Lufthansa Group companies gathered at Frankfurt Airport yesterday to work toward their goal of becoming “the most digital aviation group.”
On the heels of CES’ tech takeover of Las Vegas, Lufthansa Airlines and its subsidiaries yesterday converged at Frankfurt Airport, transforming the hub into a forum on digital aviation.
“I think, by now, we all agree that we live in a digital world,” said chairman and CEO Carsten Spohr, who lauded the airline’s reputation for being “the most digital airline.” The goal for 2017, Spohr says, is to become “the most digital aviation group.”
Digital innovations on display included Avegant Glyph headsets, an artificial intelligence-driven chatbot named Mildred and one of five Inmarsat GX radome-equipped Airbus A319s, ready for take off. Lufthansa’s FlyNet Internet service, powered by Inmarsat Ka-band satellite connectivity, is now online and will be available to customers in three service packages: FlyNet Message, FlyNet Surf and FlyNet Stream. Delegates from the press tested streaming capacity on the service’s inaugural flight, watching a live ground-to-air teleconference.
With four days downtime required for radome installation by Lufthansa Technik on each aircraft, Lufthansa aims to have 10 A320s equipped by the end of the first quarter and 100 aircraft by spring, completing the full-fleet roll out in roughly 15 months. Austrian Airlines has also launched its service, and will have 31 aircraft equipped by April this year, while Eurowings plans to begin installation early spring and equip its 69 aircraft by end of summer.
But for Spohr, who shyly admits preferring to disconnect while he’s flying, passenger connectivity is just a piece of Lufthansa’s sweeping digital strategy. “When we think about marketing, it truly has changed from communication only in non-digital environments to being present in a digital world via various channels,” he says, adding that the airline’s head of Marketing now spends at least 50 percent of his time devoted to cultivating the airline’s digital presence.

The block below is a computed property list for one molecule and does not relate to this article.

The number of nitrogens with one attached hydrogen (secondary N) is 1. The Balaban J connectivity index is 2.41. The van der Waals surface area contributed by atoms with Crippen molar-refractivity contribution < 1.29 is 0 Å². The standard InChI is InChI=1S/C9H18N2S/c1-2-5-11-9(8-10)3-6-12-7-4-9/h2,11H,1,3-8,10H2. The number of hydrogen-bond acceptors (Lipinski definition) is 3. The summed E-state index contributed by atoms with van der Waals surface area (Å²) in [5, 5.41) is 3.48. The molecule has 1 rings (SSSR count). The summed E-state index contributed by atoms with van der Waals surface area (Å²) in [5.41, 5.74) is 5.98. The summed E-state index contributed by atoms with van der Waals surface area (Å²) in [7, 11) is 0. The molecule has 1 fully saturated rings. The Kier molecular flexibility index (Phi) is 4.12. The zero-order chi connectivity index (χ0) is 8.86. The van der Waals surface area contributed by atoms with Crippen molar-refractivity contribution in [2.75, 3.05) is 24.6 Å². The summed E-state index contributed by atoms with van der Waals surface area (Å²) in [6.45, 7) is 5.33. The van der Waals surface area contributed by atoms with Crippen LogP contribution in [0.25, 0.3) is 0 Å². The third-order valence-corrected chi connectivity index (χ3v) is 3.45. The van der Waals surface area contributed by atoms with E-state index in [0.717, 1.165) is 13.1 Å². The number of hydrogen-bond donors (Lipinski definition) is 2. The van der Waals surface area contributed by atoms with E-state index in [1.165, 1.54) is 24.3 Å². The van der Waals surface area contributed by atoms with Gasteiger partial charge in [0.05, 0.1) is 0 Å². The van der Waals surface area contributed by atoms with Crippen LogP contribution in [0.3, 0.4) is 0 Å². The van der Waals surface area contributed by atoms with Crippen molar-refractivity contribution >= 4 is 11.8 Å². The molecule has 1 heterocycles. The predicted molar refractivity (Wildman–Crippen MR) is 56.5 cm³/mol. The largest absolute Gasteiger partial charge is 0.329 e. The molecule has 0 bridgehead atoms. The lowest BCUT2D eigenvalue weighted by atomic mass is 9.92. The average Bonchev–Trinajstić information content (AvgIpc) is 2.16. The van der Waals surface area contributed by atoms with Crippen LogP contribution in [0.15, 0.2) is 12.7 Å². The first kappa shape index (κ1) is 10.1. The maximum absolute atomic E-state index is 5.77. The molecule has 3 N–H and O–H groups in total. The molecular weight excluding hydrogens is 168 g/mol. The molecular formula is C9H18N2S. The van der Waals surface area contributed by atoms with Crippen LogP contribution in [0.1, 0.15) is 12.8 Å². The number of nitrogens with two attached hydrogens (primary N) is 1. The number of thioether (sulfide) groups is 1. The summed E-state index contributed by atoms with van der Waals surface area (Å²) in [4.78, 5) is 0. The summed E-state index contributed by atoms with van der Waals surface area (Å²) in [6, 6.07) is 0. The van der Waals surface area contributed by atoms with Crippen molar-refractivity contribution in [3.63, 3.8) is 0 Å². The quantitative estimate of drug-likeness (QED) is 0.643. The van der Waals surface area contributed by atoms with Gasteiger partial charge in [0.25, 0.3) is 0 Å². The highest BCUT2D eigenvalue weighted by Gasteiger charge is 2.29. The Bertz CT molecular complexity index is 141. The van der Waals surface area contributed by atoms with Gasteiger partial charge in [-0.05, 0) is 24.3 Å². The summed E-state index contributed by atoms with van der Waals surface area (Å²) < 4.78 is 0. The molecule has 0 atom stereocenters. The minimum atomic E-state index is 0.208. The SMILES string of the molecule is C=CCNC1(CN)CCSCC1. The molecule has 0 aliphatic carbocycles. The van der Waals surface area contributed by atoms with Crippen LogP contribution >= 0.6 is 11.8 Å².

Lufthansa Group’s SMILE program, which takes its name from the cheerful acronym for “Surpass My Individual Lufthansa Experience,” focuses on using customer data to provide personalized marketing and services. “We’re using a multitude of different customer data points, and we’re using a lot of market research, which we’ve always done, but we’re matching that very deeply with ethnographic research,” explains David Doyle, SMILE’s program director.
“We don’t believe that digitalization will create job losses.” — Carsten Spohr, Lufthansa
A recent SMILE initiative involved deploying 200 Bluetooth beacons at Munich Airport that can read digital boarding pass data as travelers pass by, and send offers for lounge access, via Lufthansa’s app, to those who have more than 65 minutes before departure.
Spohr affirms that the group’s digital ambitions will not threaten jobs, adding that the group will add 3,000 personnel over 2017, including 2,200 flight attendant positions. “It’s not either or,” he says. “We don’t believe that digitalization will create job losses, but rather we believe that it will create additional jobs because it will make Lufthansa bigger and more successful.”